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Senators summon Kakamega security chiefs over killings

Saturday July 20 2019

Matungu killings

Western region Police Commander Rashid Yakup addressing officers at Harambee Police Station in Matungu on May 8, 2019. Senate has summoned security bosses in Kakamega over insecurity in Matungu. PHOTO | FILE | NATION MEDIA GROUP 

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Security chiefs from Kakamega County have been summoned to appear before the Senate to shed light on the killings that occurred in Matungu and Kilingili market a few months ago.

Members of the Senate Committee of National Security, Defence and Foreign Relations and Standing committee on National Cohesion, Equal Opportunity and National Integration have summoned western regional police commander, regional coordinator, county police boss, county intelligence chief and other senior security officials.


The officers have been asked to give a full report on the security situation in the region.

Senate Committee of National Security, Defence and Foreign Relations vice chairman Johnson Sakaja said top security officials skipped committee sittings held in Kakamega town, Matungu and Kilingili which were intended to have the MPs understand how the killings rocked Kilingili market and Matungu.

“We recorded our dissatisfaction because we missed top security officials in Kakamega when we toured the county to find out how the killings occurred at Matungu and Kilingili market after the report was tabled in the senate assembly by Kakamega senator Cleophas Malala,” said Mr Sakaja.


At Matungu, the senators were told that 18 people lost their lives between March and June this year under different circumstances.

Mumias DCI Robert Mureithi said the killings were not interrelated.

“Six people died out of mob injustices, in two incidences, boys fought over girls in disco matanga resulting to the deaths, one incident was about family wrangles while seven others were under unclear circumstances,” said Mr Mureithi.


Mr Mureithi said two suspected gang leaders had crossed over to the neighbouring Uganda and that they had engaged services of Interpol to pursue them.

Six senators Johnson Sakaja (Nairobi), Judith Pareno (nominated), Cleophas Malala (Kakamega), Fred Outa (Kisumu), Chris Lang’at (Bomet), Enock Wambua (Kitui) toured Kakamega where they held a meeting with the deputy governor Philip Kutima at the county headquarters before moving to Matungu and Kilingili where the killings took place.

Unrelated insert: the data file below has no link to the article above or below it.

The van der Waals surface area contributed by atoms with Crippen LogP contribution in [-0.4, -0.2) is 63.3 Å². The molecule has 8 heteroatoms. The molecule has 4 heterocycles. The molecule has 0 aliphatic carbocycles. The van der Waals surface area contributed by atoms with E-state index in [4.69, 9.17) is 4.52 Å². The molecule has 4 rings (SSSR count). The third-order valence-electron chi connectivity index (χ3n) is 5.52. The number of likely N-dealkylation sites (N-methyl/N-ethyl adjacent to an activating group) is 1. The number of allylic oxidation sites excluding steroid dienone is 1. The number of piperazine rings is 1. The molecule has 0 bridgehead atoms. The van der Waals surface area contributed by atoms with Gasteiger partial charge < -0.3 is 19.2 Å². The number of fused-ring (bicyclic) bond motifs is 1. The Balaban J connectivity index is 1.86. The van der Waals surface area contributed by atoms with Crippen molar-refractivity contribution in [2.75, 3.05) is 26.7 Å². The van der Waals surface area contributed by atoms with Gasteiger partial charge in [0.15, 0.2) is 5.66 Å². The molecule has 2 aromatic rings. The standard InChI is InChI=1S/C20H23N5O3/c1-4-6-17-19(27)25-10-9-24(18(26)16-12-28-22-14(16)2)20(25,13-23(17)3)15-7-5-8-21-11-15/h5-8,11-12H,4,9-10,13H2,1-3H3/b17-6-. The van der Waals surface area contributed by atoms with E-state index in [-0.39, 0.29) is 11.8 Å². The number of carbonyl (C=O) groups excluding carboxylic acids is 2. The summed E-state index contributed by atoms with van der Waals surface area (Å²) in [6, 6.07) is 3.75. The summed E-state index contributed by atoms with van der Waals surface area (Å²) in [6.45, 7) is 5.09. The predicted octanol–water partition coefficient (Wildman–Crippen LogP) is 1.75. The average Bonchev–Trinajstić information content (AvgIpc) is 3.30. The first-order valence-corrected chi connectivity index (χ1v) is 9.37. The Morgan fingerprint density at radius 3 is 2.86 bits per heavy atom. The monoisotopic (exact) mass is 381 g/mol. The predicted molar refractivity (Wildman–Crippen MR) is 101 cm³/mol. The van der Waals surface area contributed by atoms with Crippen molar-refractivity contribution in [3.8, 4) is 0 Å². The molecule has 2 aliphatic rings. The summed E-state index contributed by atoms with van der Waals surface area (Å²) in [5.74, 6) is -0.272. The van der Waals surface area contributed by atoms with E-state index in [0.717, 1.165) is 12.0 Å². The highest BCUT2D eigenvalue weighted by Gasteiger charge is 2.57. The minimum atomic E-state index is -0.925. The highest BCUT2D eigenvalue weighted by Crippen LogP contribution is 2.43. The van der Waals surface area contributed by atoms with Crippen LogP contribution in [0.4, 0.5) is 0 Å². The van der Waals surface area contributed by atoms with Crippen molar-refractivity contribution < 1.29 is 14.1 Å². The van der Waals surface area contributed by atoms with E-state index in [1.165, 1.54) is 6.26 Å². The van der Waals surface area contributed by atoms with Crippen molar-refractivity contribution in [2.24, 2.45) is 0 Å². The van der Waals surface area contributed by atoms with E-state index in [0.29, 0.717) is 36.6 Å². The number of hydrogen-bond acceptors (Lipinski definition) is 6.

In Matungu, the committees were informed that a lot of mitigation had been put in place to improve on the security situation in the area.

“Initially, we had the manpower of only 16 police officers in the constituency. But the number has been tremendously beefed up to address challenges of insecurity in the area. In addition, the constituency which was depending on a police post at Harambee market for its security operations has received a full-fledged police station with all gazetted police chiefs,” said the Kakamega county deputy police commander Mohammed Bakoli.

Mr Bakuli further pointed out that the security situation had been enhanced through the presence of a platoon of GSU officers who were deployed in the area by the Interior Cabinet Secretary Fred Matiang’i when he visited the area in May, this year.

Kakamega county intelligence boss Pius Mungusa told the senators that there exists no gang known as 42 Brothers, but the title was being used by young people who wanted to be felt.

“This was a lethal terror gang in Kisumu and the youth want to be associated with it to instill fear in residents. We banned disco matangas and disbanded youth who were connecting to form criminal groupings,” said Mr Mungusa.


Matungu sub-county police boss John Matsili said the sub-county had only three vehicles which are not reliable and this affects patrols and effective response to distress calls by residents.

“It is a very unfortunate situation. The ratio given to fuel is also not enough and this hampers our efforts to beef up security in all the five wards,” said Mr Matsili.

The senators called for review of allocation of police officers plus their welfare amid ongoing police reforms.

“There are a lot challenges across the country ranging from lack of police vehicles to insufficient money given to police officers as housing allowances. In rural areas, police live very far from their police stations while in urban areas, they are forced to live in slums where they can afford house rent,” added Mr Sakaja.

He however noted that the information they had received in their tour was insufficient and insisted that the regional officers must appear before the senate.

“The information we received was a casual report from junior officers and that is why we have invited the senior security officials in western region to come and shed more light before the committees in Nairobi,” added Mr Sakaja.